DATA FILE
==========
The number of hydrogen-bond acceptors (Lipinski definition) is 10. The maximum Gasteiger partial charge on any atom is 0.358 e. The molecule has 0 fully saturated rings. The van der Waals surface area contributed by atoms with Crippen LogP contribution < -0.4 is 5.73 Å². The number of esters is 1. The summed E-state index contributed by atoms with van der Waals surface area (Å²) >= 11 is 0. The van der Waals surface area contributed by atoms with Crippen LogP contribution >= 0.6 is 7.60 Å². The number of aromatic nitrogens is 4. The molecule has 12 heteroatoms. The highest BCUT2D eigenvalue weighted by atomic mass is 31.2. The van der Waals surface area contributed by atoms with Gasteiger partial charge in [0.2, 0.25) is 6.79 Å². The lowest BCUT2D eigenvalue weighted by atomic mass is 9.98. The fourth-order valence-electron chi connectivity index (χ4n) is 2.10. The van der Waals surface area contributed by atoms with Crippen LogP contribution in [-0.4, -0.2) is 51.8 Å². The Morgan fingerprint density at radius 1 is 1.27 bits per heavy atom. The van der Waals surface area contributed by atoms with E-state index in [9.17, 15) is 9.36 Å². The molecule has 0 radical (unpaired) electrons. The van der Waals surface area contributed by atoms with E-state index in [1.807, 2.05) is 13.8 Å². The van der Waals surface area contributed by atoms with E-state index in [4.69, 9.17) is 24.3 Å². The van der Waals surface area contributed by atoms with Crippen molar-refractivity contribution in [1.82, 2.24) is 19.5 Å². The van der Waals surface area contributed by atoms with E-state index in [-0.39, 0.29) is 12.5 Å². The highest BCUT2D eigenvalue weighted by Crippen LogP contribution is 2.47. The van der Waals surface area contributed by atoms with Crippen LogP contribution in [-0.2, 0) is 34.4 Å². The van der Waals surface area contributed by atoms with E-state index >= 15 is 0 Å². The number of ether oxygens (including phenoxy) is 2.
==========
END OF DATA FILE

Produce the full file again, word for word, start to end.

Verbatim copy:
The number of hydrogen-bond acceptors (Lipinski definition) is 10. The maximum Gasteiger partial charge on any atom is 0.358 e. The molecule has 0 fully saturated rings. The van der Waals surface area contributed by atoms with Crippen LogP contribution < -0.4 is 5.73 Å². The number of esters is 1. The summed E-state index contributed by atoms with van der Waals surface area (Å²) >= 11 is 0. The van der Waals surface area contributed by atoms with Crippen LogP contribution >= 0.6 is 7.60 Å². The number of aromatic nitrogens is 4. The molecule has 12 heteroatoms. The highest BCUT2D eigenvalue weighted by atomic mass is 31.2. The van der Waals surface area contributed by atoms with Gasteiger partial charge in [0.2, 0.25) is 6.79 Å². The lowest BCUT2D eigenvalue weighted by atomic mass is 9.98. The fourth-order valence-electron chi connectivity index (χ4n) is 2.10. The van der Waals surface area contributed by atoms with Crippen LogP contribution in [-0.4, -0.2) is 51.8 Å². The Morgan fingerprint density at radius 1 is 1.27 bits per heavy atom. The van der Waals surface area contributed by atoms with E-state index in [9.17, 15) is 9.36 Å². The molecule has 0 radical (unpaired) electrons. The van der Waals surface area contributed by atoms with E-state index in [1.807, 2.05) is 13.8 Å². The van der Waals surface area contributed by atoms with E-state index in [4.69, 9.17) is 24.3 Å². The van der Waals surface area contributed by atoms with Crippen molar-refractivity contribution in [1.82, 2.24) is 19.5 Å². The van der Waals surface area contributed by atoms with E-state index in [-0.39, 0.29) is 12.5 Å². The highest BCUT2D eigenvalue weighted by Crippen LogP contribution is 2.47. The van der Waals surface area contributed by atoms with Crippen LogP contribution in [-0.2, 0) is 34.4 Å². The van der Waals surface area contributed by atoms with E-state index >= 15 is 0 Å². The number of ether oxygens (including phenoxy) is 2.